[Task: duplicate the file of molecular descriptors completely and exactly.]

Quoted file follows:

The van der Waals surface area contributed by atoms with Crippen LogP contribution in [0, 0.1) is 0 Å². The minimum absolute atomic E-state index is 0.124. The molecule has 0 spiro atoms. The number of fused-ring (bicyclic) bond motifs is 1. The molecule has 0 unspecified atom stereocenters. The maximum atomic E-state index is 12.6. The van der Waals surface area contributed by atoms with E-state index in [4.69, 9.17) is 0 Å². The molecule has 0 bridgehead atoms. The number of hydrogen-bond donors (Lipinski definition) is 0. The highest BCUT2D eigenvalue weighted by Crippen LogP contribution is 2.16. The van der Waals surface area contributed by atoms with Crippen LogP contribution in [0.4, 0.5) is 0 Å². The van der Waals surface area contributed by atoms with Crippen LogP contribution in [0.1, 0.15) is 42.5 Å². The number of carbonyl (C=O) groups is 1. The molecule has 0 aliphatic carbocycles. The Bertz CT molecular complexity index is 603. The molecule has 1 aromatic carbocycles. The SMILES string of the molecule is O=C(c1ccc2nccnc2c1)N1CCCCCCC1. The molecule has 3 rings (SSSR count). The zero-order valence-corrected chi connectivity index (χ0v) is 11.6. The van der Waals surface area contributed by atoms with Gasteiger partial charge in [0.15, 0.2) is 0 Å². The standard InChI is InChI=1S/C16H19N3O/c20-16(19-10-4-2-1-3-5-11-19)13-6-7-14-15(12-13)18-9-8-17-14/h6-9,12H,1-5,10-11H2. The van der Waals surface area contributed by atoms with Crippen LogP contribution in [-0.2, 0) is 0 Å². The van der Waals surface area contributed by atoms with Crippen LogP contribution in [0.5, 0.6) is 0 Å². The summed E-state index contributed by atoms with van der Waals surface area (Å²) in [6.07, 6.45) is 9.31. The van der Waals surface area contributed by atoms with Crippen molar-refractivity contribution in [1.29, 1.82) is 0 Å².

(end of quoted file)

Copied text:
The van der Waals surface area contributed by atoms with Crippen LogP contribution in [0, 0.1) is 0 Å². The minimum absolute atomic E-state index is 0.124. The molecule has 0 spiro atoms. The number of fused-ring (bicyclic) bond motifs is 1. The molecule has 0 unspecified atom stereocenters. The maximum atomic E-state index is 12.6. The van der Waals surface area contributed by atoms with E-state index in [4.69, 9.17) is 0 Å². The molecule has 0 bridgehead atoms. The number of hydrogen-bond donors (Lipinski definition) is 0. The highest BCUT2D eigenvalue weighted by Crippen LogP contribution is 2.16. The van der Waals surface area contributed by atoms with Crippen LogP contribution in [0.4, 0.5) is 0 Å². The van der Waals surface area contributed by atoms with Crippen LogP contribution in [0.1, 0.15) is 42.5 Å². The number of carbonyl (C=O) groups is 1. The molecule has 0 aliphatic carbocycles. The Bertz CT molecular complexity index is 603. The molecule has 1 aromatic carbocycles. The SMILES string of the molecule is O=C(c1ccc2nccnc2c1)N1CCCCCCC1. The molecule has 3 rings (SSSR count). The zero-order valence-corrected chi connectivity index (χ0v) is 11.6. The van der Waals surface area contributed by atoms with Gasteiger partial charge in [0.15, 0.2) is 0 Å². The standard InChI is InChI=1S/C16H19N3O/c20-16(19-10-4-2-1-3-5-11-19)13-6-7-14-15(12-13)18-9-8-17-14/h6-9,12H,1-5,10-11H2. The van der Waals surface area contributed by atoms with Crippen LogP contribution in [-0.2, 0) is 0 Å². The van der Waals surface area contributed by atoms with Crippen LogP contribution in [0.5, 0.6) is 0 Å². The summed E-state index contributed by atoms with van der Waals surface area (Å²) in [6.07, 6.45) is 9.31. The van der Waals surface area contributed by atoms with Crippen molar-refractivity contribution in [1.29, 1.82) is 0 Å².